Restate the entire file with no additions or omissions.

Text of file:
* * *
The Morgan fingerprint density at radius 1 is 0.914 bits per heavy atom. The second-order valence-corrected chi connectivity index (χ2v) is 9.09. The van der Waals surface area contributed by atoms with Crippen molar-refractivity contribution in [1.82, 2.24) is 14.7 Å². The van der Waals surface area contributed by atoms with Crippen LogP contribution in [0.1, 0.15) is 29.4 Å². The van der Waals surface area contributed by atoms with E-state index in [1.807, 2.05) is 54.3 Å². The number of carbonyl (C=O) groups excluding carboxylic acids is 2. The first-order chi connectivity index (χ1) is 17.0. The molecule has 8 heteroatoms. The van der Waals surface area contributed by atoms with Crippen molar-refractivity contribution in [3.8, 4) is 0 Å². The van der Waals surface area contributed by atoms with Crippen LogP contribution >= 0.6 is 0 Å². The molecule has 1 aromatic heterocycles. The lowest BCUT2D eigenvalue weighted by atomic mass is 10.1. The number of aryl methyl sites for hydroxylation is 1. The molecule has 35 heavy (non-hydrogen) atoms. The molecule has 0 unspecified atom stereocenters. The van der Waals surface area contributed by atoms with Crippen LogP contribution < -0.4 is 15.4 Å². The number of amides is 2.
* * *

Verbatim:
The Morgan fingerprint density at radius 1 is 0.914 bits per heavy atom. The second-order valence-corrected chi connectivity index (χ2v) is 9.09. The van der Waals surface area contributed by atoms with Crippen molar-refractivity contribution in [1.82, 2.24) is 14.7 Å². The van der Waals surface area contributed by atoms with Crippen LogP contribution in [0.1, 0.15) is 29.4 Å². The van der Waals surface area contributed by atoms with E-state index in [1.807, 2.05) is 54.3 Å². The number of carbonyl (C=O) groups excluding carboxylic acids is 2. The first-order chi connectivity index (χ1) is 17.0. The molecule has 8 heteroatoms. The van der Waals surface area contributed by atoms with Crippen molar-refractivity contribution in [3.8, 4) is 0 Å². The van der Waals surface area contributed by atoms with Crippen LogP contribution >= 0.6 is 0 Å². The molecule has 1 aromatic heterocycles. The lowest BCUT2D eigenvalue weighted by atomic mass is 10.1. The number of aryl methyl sites for hydroxylation is 1. The molecule has 35 heavy (non-hydrogen) atoms. The molecule has 0 unspecified atom stereocenters. The van der Waals surface area contributed by atoms with Crippen LogP contribution < -0.4 is 15.4 Å². The number of amides is 2.